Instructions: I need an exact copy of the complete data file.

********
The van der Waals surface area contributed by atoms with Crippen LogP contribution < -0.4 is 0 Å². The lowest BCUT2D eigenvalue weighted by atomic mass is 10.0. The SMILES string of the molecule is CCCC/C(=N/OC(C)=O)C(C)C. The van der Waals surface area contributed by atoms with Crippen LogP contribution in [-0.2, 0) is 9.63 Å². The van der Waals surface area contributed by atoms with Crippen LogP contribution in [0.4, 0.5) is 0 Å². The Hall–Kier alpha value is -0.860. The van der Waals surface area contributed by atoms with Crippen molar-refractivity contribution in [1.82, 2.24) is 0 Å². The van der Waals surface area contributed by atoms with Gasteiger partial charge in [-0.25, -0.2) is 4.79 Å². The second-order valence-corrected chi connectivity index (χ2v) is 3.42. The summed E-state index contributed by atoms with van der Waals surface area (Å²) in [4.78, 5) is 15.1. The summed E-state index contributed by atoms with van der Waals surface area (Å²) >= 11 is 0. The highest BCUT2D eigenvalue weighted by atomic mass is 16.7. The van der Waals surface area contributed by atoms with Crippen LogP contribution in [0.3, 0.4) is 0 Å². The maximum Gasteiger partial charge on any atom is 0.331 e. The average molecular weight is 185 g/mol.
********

The van der Waals surface area contributed by atoms with Crippen LogP contribution < -0.4 is 0 Å². The lowest BCUT2D eigenvalue weighted by atomic mass is 10.0. The SMILES string of the molecule is CCCC/C(=N/OC(C)=O)C(C)C. The van der Waals surface area contributed by atoms with Crippen LogP contribution in [-0.2, 0) is 9.63 Å². The van der Waals surface area contributed by atoms with Crippen LogP contribution in [0.4, 0.5) is 0 Å². The Hall–Kier alpha value is -0.860. The van der Waals surface area contributed by atoms with Crippen molar-refractivity contribution in [1.82, 2.24) is 0 Å². The van der Waals surface area contributed by atoms with Gasteiger partial charge in [-0.25, -0.2) is 4.79 Å². The second-order valence-corrected chi connectivity index (χ2v) is 3.42. The summed E-state index contributed by atoms with van der Waals surface area (Å²) in [4.78, 5) is 15.1. The summed E-state index contributed by atoms with van der Waals surface area (Å²) >= 11 is 0. The highest BCUT2D eigenvalue weighted by atomic mass is 16.7. The van der Waals surface area contributed by atoms with Crippen LogP contribution in [0.3, 0.4) is 0 Å². The maximum Gasteiger partial charge on any atom is 0.331 e. The average molecular weight is 185 g/mol.